Vacancy takes its place in a very long line of motel/accommodation-related horror, obviously harkening to Psycho, but also recently through the likes of Airbnb terrors like 13 Cameras and The Rental with the connective tissue going back to golden era horrors like Mountaintop Motel Massacre and Tourist Trap.

And it doesn’t exactly ring that bell to summon anything new to the table, and that’s not even that much of a criticism to levy. After all, atmosphere and some strong performances are often enough to carry the day, especially with a plot that’s basically anorexic.

The elevator pitch for this one is so simple, you can make your case between floors: a couple is terrorized in a cheap motel. Never has the “keep it simple, stupid,” been better realized.

The couple here (Angelinos played by the capable Kate Beckinsale and Luke Wilson) have car troubles and find themselves stranded in the backwoods, a la Wrong Turn (obviously) and about, without exaggerating, hundreds of others.

Stranded out in the mountains of California, they meet a mechanic to pit a self-sufficient rural against a callous-free urban, the standard means of otherizing people in the sticks and playing upon city dwellers fears of them. Sure enough, their ride won’t start and the couple is compelled to stay at a motel so dumpy, they steal your towels (thanks, Rodney Dangerfield).

Soon, there’s a lot of banging – unfortunately not the intimate kind – as the twosome is terrorized by locals engaged in surveillance and black market film production.

Vacancy features a creepy innkeeper, of course, accomplices and even ventures into tight spaces a la The Descent, with subterranean room access to make this roadside fleabag that much more terrifying.

*** (out of 5)

Cemetery of Terror

Can you be all things to all people? Apparently so, if the curious Mexican horror, Cemetery of Terror is any indication, a grab bag of every possible genre often haphazardly tossed together.

What begins as a standard Night of the Creeps/Hell Night style film built around the usual bunch of collegiate types with designs on spending a night in a dilapidated mansion, turns into something else entirely – shifting gears to focus on a different set of principals altogether, which is a bit jarring, not to mention an entirely different genre (zombie).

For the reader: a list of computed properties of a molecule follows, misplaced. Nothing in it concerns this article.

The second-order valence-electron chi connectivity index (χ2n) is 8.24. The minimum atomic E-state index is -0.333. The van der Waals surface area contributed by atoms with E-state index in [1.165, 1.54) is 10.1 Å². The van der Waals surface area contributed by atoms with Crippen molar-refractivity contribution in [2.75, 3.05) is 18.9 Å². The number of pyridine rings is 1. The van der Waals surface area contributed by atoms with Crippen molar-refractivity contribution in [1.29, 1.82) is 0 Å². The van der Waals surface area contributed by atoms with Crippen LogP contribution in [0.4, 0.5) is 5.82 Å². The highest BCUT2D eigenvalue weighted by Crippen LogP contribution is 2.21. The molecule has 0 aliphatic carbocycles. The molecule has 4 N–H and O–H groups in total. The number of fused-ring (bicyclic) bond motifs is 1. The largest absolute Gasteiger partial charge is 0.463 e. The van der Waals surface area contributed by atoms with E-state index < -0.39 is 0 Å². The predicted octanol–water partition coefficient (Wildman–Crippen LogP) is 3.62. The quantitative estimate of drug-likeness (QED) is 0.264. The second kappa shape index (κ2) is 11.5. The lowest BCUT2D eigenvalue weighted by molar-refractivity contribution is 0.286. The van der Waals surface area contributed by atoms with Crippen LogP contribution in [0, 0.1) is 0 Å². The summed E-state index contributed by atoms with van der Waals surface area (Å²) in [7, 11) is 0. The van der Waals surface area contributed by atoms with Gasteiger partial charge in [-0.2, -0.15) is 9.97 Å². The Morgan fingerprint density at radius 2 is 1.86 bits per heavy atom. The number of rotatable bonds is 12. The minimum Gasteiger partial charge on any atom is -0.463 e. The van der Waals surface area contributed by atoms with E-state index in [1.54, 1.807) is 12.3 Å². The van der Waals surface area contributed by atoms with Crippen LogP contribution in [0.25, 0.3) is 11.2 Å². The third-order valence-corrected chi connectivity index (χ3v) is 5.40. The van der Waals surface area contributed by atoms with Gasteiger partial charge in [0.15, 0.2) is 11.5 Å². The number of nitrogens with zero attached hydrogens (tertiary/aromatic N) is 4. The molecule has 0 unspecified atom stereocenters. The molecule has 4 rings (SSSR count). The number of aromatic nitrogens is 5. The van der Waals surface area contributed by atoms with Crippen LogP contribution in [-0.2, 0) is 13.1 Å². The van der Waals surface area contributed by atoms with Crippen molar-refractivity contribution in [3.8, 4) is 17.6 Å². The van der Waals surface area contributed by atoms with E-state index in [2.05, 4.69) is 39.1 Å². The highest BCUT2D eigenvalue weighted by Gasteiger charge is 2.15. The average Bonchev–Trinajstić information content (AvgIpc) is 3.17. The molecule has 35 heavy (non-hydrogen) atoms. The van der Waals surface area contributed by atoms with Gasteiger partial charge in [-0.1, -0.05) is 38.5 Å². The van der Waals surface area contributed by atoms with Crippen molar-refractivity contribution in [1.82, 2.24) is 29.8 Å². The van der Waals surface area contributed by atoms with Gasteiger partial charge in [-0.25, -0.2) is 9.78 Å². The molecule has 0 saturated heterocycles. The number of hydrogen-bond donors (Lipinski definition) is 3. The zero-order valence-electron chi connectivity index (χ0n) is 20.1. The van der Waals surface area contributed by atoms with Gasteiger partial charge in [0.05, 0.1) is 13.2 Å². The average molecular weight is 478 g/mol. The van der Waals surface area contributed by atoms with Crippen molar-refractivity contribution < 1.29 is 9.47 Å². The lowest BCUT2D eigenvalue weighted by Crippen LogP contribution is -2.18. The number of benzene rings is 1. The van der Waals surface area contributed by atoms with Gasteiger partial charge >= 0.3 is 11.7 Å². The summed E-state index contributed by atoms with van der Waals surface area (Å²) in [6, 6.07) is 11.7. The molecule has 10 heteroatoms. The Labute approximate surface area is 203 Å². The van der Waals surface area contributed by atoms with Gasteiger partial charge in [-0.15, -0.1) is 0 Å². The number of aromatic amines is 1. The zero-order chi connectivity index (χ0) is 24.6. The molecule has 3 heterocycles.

As infomercial pitchmen say, “but wait, there’s more!” Against this pretty standard horror boilerplate, there’s…a psychotic killer, who’s also a Satanist. Strangely, he’s dead but is brought back to life through some incantations a la Lamberto Bava’s Demons (or any other type of film, really, with a Nekronomikon-like tome). He claws at victims like a bear, and has lupine facial features. Keen-eyed viewers will note nods to Silent Night Deadly Night, George A Romero and the work of Lucio Fulci.

While the first set of victims is being dispatched, very unceremoniously (this is pretty low budget fare), younger kids are trespassing at the local cemetery with a pumpkin in tow, and very cavalierly encountering skulls, etc. However, given this is the culture behind Día de Muertos perhaps not surprising.

Soon, the revivified loon is out for blood and tearing after a younger demo.

This is all glorious stuff, complete with vinyl windbreaker red handkerchief drip, generic references to “rock concerts” and living a jet set lifestyle, tepid cutaways, and uproarious dialogue. Bonus: Italian horror heads will get a kick out of investigation psychiatrist Dr Cardan, played by genre legend (and legend in his own right, of course), Hugo Stiglitz.

***1/2 (out of 5)